No one has yet been charged for the recent night time murder of 16 Afghan villagers. A suspect, Staff Sgt. Robert Bales, is in custody in the U.S., after having been removed from Afghanistan. The news coverage of this event has been extremely sketchy. The authorities are not releasing much information yet. We do not know who gave the orders to remove Bales or how that came about. We do not know how he is to be tried, that is, who the prosecution will be and what the trial rules will be. We do not know what discovery procedures will occur. We do not know who is collecting what evidence.
Bales has a prominent lawyer named John Henry Browne. Browne made some interesting statements that coincide with earlier remarks of mine about the need for forensic evidence and crime scene investigation of a professional nature, without which justice cannot easily be done. He said
“There’s no forensic evidence.”
“There’s no medical examiner’s evidence. There’s no evidence about how many alleged victims or where those remains are.”
“So it’s fascinating from a defence lawyer’s perspective. Prove it.”
“Asked if there was evidence of a crime, Mr. Browne replied: ‘I really don’t know. Certainly from what I’ve read, there’s very little.’”
Since there are no charges and no discovery process yet, there is no way that Browne could have access to any of the evidence of which he speaks, if such evidence has been collected and exists. Who is taking statements from witnesses in Afghanistan? Who has taken photographs of the crime scene? We have pitifully little information about any of this. Has reporting gone out of style? Or do the authorities now routinely create information blackouts?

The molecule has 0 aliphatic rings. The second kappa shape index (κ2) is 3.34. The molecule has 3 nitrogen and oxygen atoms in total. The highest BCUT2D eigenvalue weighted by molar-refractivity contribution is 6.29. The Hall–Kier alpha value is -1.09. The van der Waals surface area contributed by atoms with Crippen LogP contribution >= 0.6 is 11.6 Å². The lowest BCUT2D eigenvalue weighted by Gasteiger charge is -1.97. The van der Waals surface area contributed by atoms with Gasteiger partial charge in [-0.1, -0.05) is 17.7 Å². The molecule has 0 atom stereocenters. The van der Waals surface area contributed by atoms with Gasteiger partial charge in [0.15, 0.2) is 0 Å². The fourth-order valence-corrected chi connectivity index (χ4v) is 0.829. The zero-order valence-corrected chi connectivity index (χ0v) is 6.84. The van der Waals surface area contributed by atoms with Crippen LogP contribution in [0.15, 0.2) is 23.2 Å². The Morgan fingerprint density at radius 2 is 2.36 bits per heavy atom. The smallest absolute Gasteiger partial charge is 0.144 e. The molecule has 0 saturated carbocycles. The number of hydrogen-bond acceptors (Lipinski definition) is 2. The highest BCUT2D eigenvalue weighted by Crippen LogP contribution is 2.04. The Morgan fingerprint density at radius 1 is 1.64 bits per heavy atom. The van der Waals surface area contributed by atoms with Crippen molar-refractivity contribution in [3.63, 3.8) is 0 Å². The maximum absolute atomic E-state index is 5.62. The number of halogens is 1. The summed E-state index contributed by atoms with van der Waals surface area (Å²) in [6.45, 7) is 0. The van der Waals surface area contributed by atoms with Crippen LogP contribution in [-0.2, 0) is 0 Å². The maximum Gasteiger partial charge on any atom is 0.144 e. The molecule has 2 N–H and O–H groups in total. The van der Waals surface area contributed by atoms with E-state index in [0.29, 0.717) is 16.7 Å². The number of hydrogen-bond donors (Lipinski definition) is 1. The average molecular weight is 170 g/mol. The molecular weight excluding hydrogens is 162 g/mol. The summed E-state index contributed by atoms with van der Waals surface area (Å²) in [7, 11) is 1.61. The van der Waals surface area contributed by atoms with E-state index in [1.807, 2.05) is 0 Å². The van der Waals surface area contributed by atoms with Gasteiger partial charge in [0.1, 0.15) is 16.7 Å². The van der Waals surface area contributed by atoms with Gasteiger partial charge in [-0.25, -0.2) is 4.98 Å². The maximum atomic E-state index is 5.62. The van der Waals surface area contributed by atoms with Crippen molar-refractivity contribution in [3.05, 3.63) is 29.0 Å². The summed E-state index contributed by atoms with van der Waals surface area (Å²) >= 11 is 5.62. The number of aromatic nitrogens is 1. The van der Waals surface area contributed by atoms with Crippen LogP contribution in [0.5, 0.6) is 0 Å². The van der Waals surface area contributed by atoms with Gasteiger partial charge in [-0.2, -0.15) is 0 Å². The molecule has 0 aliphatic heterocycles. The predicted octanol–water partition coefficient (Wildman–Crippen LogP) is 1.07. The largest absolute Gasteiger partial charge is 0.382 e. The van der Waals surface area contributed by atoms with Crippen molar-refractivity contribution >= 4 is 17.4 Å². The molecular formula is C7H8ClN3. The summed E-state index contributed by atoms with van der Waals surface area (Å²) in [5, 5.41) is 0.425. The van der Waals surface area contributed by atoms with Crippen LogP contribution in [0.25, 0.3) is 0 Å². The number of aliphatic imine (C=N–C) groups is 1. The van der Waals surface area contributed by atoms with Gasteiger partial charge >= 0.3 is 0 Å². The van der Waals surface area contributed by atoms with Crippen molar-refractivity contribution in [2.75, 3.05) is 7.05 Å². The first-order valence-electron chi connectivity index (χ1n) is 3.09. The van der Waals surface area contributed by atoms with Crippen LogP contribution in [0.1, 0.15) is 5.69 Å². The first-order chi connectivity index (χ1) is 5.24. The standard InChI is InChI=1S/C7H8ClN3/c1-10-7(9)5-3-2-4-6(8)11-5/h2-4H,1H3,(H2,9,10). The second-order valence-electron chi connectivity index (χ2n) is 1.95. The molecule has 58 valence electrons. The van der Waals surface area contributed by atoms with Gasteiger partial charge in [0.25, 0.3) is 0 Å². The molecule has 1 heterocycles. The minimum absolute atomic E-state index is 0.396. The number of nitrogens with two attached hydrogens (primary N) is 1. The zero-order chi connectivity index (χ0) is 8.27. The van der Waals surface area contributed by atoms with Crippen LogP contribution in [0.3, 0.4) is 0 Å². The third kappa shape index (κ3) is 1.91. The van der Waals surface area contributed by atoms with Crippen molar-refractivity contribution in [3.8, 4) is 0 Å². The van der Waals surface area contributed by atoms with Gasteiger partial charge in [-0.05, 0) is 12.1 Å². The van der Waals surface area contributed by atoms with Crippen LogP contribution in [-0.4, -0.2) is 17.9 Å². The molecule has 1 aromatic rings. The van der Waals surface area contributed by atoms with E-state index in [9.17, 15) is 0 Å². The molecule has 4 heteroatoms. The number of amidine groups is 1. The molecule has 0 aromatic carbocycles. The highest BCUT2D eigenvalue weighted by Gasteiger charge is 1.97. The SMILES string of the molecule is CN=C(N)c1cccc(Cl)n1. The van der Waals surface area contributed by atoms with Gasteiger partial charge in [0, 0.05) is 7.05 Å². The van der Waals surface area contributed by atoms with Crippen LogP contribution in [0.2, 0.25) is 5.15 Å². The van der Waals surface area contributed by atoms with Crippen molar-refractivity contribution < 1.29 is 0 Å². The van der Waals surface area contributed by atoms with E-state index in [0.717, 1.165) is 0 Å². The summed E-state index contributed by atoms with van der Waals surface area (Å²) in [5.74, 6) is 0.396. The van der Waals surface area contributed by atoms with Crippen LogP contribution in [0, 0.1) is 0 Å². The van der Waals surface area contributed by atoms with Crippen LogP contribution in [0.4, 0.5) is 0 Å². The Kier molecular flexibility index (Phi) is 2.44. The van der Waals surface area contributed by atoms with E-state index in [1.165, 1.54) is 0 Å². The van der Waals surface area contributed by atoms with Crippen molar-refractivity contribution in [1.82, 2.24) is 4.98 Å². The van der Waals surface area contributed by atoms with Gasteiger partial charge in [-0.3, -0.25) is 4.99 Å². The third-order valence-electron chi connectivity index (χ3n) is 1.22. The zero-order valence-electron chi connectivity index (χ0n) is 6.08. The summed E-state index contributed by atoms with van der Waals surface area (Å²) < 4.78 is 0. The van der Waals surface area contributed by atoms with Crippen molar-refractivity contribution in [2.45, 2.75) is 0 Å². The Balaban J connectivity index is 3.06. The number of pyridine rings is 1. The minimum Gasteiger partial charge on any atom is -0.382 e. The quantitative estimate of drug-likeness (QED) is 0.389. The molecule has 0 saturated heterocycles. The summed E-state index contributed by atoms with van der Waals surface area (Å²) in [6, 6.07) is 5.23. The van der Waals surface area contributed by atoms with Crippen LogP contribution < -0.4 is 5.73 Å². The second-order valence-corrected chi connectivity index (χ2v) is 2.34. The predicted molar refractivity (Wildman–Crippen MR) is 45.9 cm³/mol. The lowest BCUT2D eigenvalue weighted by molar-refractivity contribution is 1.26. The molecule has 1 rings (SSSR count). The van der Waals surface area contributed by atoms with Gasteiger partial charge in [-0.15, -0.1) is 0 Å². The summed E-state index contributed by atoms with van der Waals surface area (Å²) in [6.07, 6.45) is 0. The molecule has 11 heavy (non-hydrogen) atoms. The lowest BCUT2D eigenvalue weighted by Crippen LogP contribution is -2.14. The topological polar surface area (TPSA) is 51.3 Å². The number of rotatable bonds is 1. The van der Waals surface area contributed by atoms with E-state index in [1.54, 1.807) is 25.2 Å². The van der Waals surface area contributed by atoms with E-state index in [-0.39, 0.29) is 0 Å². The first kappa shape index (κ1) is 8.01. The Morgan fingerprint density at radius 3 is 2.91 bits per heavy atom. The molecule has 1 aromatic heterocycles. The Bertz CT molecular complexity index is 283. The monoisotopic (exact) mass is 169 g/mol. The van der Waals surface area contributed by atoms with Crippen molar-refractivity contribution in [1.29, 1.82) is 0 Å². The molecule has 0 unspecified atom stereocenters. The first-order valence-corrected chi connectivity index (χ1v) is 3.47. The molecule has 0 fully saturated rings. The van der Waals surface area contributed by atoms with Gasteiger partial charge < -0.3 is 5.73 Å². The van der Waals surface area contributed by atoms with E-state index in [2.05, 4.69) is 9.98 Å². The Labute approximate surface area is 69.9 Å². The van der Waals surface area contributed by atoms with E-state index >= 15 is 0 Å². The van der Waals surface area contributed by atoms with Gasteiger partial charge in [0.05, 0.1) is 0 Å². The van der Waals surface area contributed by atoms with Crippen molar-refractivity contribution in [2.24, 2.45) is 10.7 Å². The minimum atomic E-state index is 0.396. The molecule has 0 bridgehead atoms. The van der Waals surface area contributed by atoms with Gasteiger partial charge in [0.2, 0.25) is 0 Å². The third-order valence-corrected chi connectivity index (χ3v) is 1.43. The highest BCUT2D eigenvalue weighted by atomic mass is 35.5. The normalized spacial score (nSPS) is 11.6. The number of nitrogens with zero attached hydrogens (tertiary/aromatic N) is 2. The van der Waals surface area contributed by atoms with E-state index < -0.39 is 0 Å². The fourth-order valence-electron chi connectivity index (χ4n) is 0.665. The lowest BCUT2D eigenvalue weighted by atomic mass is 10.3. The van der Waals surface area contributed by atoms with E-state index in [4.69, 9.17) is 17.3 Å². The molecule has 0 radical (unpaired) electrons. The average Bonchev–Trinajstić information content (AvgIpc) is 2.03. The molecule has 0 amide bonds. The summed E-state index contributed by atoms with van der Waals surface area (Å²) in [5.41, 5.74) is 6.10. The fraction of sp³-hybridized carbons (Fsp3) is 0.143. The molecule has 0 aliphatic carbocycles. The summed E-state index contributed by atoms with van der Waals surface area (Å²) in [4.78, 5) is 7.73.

Can justice be done thousands of miles away from the crime scene? Will witnesses be flown in from Afghanistan?
Why are civilian deaths by drone attack treated differently than the deaths that occurred in this case? In drone attacks, a chain of command exists from which orders emanate and death dealt out. But does the mere existence of an organization created and approved by the U.S. legitimize the deaths that it inflicts in Afghanistan? Mere official organization is a flimsy basis for killing people, and it is a basis that is shrouded in darkness, secrecy and a lack of accountability.
The Panjwai massacre is being treated differently because it is said to have occurred outside the chain of command. Unjustifiable killings of innocent civilians are not allowed. Responsibility is traced back to those who do them, if possible. This is well and good, but the moral question arises: Why are killings done by “official” U.S. organizations, as with drones, any less in the category of unjustifiable killings? What justifies the U.S. presence in Afghanistan? It is not al-Qaeda.
There is no justification. The U.S. is fighting an undeclared war in Afghanistan. It is fighting against a resurgent Taliban, after having removed them from government and having created a new government. It is killing Taliban and innocent people. The U.S. cannot justify these killings as done in the defense of America. The Taliban did not attack America. Afghanistan has a civil war, brought about by the U.S.
The U.S. can’t justify making war because it doesn’t like the Taliban’s form of government or because the Taliban’s government was or will be oppressive. There is no warrant in the U.S. Constitution for conducting wars and crusades overseas in order to establish justice in foreign lands. This is not in the government’s mission statement.
You wouldn’t know it, the way that the U.S. government behaves.7:33 am on March 21, 2012 Email Michael S. Rozeff